Conceptual Resources for Learning Science: Issues of transience and grain-size in cognition and cognitive structure
International Journal of Science Education (1):1-27. (2008).
Faculty of Education, University of Cambridge, UK
Many studies into learners' ideas in science have reported that aspects of learners' thinking can be represented in terms of entities described in such terms as alternative conceptions or conceptual frameworks, which are considered to describe relatively stable aspects of conceptual knowledge that are represented in the learner's memory and accessed in certain contexts. Other researchers have suggested that learners' ideas elicited in research are often better understood as labile constructions formed in response to probes and generated from more elementary conceptual resources (e.g. phenomenological primitives or 'p-prims'). This 'knowledge-in-pieces perspective' (largely developed from studies of student thinking about physics topics), and the 'alternative conceptions perspective', suggests different pedagogic approaches. The present paper discusses issues raised by this area of work. Firstly, a model of cognition is considered within which the 'knowledge-in-pieces' and 'alternative conceptions' perspectives co-exist. Secondly, this model is explored in terms of whether such a synthesis could offer fruitful insights by considering some candidate p-prims from chemistry education. Finally, areas for developing testable predictions are outlined, to show how such a model can be a 'refutable variant' of a progressive research programme in learning science.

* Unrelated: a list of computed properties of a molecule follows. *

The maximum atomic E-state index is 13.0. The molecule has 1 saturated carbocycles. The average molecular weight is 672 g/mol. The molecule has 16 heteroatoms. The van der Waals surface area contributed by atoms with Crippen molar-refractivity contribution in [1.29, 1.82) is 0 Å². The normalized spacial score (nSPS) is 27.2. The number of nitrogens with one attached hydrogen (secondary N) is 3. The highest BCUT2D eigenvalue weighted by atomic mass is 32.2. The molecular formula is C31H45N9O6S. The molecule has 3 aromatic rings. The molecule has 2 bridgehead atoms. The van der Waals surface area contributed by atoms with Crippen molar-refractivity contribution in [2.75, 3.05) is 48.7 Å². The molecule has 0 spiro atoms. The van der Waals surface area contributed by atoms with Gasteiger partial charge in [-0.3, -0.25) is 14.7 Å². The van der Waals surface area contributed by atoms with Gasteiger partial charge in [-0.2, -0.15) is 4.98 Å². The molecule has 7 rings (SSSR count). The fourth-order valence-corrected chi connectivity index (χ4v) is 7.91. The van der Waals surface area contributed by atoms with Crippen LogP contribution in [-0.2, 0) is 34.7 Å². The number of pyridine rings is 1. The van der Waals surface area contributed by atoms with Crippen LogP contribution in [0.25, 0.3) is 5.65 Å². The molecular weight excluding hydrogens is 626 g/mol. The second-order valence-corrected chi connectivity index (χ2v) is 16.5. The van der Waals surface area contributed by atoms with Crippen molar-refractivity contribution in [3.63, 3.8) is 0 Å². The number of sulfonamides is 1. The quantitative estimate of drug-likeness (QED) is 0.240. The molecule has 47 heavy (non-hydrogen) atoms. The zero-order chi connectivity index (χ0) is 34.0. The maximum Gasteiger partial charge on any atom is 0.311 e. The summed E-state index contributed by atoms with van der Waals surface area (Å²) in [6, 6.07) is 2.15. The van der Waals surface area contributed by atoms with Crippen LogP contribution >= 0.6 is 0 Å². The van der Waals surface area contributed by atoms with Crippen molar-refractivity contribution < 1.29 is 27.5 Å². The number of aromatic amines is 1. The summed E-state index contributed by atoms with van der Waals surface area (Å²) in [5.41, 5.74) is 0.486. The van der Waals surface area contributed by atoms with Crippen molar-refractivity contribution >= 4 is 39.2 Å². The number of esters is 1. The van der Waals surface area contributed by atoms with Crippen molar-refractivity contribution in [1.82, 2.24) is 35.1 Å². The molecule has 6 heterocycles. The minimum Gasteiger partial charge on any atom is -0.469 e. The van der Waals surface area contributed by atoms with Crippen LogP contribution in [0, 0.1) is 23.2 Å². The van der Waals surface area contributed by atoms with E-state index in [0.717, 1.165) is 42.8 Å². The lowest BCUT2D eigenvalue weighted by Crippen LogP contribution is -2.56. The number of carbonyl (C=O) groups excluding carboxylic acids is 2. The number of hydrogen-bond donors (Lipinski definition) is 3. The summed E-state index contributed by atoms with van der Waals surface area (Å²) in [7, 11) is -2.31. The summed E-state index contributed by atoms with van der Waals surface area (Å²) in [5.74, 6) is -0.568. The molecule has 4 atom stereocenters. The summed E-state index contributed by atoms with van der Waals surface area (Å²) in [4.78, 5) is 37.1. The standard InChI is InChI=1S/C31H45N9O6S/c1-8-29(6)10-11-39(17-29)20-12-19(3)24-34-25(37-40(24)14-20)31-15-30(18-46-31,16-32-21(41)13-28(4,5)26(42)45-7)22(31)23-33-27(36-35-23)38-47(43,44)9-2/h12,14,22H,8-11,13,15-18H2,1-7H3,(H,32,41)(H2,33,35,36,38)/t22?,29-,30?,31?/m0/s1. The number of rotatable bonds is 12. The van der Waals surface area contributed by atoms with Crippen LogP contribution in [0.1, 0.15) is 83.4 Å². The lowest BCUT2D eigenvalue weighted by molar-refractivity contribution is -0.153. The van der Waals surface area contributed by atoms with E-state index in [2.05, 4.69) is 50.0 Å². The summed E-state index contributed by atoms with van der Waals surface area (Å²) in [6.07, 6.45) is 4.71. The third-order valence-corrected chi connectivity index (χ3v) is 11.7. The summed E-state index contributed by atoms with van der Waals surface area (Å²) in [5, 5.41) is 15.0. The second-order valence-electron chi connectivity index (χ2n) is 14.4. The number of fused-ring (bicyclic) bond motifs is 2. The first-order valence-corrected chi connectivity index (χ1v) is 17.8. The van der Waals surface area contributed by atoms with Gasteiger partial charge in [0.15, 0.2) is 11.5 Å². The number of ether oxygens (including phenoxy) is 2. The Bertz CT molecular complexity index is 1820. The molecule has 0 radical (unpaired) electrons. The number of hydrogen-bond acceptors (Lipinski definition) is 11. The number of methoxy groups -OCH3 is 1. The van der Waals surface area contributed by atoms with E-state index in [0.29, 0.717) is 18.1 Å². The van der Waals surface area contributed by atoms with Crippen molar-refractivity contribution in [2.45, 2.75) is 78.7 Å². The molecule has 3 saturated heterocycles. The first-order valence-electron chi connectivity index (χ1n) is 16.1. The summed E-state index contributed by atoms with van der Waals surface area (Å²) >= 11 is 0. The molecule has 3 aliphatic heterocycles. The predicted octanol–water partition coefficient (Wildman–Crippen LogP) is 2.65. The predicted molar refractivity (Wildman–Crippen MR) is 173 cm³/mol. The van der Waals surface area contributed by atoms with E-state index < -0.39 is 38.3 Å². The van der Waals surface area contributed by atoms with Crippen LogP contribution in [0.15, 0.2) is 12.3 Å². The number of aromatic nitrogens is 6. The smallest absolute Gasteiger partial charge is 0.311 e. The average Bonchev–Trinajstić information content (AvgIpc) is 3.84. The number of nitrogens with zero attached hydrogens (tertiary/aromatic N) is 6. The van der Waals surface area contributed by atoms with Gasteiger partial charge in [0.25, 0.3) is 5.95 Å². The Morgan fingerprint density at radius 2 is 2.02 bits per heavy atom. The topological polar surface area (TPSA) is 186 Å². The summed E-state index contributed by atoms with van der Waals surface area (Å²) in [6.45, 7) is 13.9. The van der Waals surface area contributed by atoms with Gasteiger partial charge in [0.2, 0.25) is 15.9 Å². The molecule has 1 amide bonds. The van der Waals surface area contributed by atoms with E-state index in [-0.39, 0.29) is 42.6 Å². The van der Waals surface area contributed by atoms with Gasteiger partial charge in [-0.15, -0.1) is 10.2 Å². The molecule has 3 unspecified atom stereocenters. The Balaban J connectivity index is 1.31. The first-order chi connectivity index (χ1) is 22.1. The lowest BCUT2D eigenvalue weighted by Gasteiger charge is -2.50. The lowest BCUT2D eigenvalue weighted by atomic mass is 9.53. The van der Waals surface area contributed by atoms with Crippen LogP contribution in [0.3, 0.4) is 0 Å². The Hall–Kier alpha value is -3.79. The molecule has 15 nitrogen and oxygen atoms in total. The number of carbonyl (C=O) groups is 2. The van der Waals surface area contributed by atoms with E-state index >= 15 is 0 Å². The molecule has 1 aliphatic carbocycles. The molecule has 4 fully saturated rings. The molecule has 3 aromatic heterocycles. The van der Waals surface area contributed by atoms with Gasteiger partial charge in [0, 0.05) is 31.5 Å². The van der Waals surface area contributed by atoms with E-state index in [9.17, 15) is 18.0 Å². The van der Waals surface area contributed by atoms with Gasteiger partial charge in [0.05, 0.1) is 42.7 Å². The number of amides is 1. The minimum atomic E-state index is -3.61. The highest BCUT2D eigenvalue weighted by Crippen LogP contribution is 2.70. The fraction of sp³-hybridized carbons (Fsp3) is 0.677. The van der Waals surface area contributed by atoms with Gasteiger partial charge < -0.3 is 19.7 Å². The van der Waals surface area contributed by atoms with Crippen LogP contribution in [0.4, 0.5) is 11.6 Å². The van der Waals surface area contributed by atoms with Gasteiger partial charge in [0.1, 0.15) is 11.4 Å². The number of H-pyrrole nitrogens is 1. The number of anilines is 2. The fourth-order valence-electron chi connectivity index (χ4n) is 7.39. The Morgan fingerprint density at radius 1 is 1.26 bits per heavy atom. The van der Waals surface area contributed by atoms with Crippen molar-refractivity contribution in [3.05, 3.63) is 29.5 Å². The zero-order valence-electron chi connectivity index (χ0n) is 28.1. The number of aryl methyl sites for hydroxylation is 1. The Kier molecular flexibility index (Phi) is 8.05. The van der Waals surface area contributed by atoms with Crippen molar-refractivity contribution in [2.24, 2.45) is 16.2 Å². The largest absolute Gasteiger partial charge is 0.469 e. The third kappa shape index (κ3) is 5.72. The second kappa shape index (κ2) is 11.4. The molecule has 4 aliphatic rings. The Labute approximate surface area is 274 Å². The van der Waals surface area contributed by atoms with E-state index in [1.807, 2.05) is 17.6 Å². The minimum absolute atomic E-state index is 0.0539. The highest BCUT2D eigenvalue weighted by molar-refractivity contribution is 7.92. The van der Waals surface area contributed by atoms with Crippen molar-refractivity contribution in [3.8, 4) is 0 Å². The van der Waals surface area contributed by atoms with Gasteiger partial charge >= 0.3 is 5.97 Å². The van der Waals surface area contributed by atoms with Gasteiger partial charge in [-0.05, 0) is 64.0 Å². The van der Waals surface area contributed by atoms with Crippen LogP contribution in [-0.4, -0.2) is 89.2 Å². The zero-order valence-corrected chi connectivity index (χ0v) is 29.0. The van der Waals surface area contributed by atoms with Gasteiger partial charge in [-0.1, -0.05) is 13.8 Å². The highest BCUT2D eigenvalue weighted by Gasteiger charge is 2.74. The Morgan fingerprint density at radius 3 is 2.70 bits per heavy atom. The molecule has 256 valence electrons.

This paper cites David Hammer and Andrea diSessa a lot, building a connection between a p-prims/resources/knowledge-in-pieces approach (quotinga across the literature) and the alternative conceptions world (quoting mainly from the 80s literature, I feel). For those interested in a continuation of Hammer's 1996 papers on "p-prims vs. misconceptions" or Scherr's "Modeling Student Reasoning" papers, this is a good read.